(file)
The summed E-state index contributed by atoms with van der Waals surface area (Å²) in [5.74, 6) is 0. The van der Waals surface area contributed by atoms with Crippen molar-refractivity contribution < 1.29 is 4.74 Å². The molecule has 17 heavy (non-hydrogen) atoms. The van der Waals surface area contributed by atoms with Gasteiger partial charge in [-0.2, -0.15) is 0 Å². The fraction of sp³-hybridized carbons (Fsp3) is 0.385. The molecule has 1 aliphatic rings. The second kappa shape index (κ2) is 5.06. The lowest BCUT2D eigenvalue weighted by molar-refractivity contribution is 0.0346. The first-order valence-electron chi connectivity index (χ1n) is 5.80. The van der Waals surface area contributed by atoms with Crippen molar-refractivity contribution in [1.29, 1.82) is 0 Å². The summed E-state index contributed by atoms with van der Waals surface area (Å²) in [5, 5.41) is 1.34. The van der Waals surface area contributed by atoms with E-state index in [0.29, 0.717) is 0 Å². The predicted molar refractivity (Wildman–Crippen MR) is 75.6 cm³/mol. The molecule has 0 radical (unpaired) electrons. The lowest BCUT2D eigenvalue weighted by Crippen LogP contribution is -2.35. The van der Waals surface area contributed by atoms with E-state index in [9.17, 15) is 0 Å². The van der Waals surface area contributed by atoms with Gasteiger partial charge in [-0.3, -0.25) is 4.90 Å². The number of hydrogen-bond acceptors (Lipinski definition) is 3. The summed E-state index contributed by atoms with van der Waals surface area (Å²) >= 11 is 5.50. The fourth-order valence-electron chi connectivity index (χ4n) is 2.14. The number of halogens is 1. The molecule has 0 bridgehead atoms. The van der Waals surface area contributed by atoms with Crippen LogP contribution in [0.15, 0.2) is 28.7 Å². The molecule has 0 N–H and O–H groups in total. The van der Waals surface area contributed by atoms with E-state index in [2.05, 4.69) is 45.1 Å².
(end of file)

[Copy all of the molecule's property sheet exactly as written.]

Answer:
The summed E-state index contributed by atoms with van der Waals surface area (Å²) in [5.74, 6) is 0. The van der Waals surface area contributed by atoms with Crippen molar-refractivity contribution < 1.29 is 4.74 Å². The molecule has 17 heavy (non-hydrogen) atoms. The van der Waals surface area contributed by atoms with Gasteiger partial charge in [-0.2, -0.15) is 0 Å². The fraction of sp³-hybridized carbons (Fsp3) is 0.385. The molecule has 1 aliphatic rings. The second kappa shape index (κ2) is 5.06. The lowest BCUT2D eigenvalue weighted by molar-refractivity contribution is 0.0346. The first-order valence-electron chi connectivity index (χ1n) is 5.80. The van der Waals surface area contributed by atoms with Crippen molar-refractivity contribution in [1.29, 1.82) is 0 Å². The summed E-state index contributed by atoms with van der Waals surface area (Å²) in [5, 5.41) is 1.34. The van der Waals surface area contributed by atoms with E-state index in [0.29, 0.717) is 0 Å². The predicted molar refractivity (Wildman–Crippen MR) is 75.6 cm³/mol. The molecule has 0 radical (unpaired) electrons. The lowest BCUT2D eigenvalue weighted by Crippen LogP contribution is -2.35. The van der Waals surface area contributed by atoms with E-state index in [9.17, 15) is 0 Å². The van der Waals surface area contributed by atoms with Gasteiger partial charge in [-0.3, -0.25) is 4.90 Å². The number of hydrogen-bond acceptors (Lipinski definition) is 3. The summed E-state index contributed by atoms with van der Waals surface area (Å²) >= 11 is 5.50. The fourth-order valence-electron chi connectivity index (χ4n) is 2.14. The number of halogens is 1. The molecule has 0 bridgehead atoms. The van der Waals surface area contributed by atoms with Crippen LogP contribution in [0.15, 0.2) is 28.7 Å². The molecule has 0 N–H and O–H groups in total. The van der Waals surface area contributed by atoms with E-state index in [2.05, 4.69) is 45.1 Å².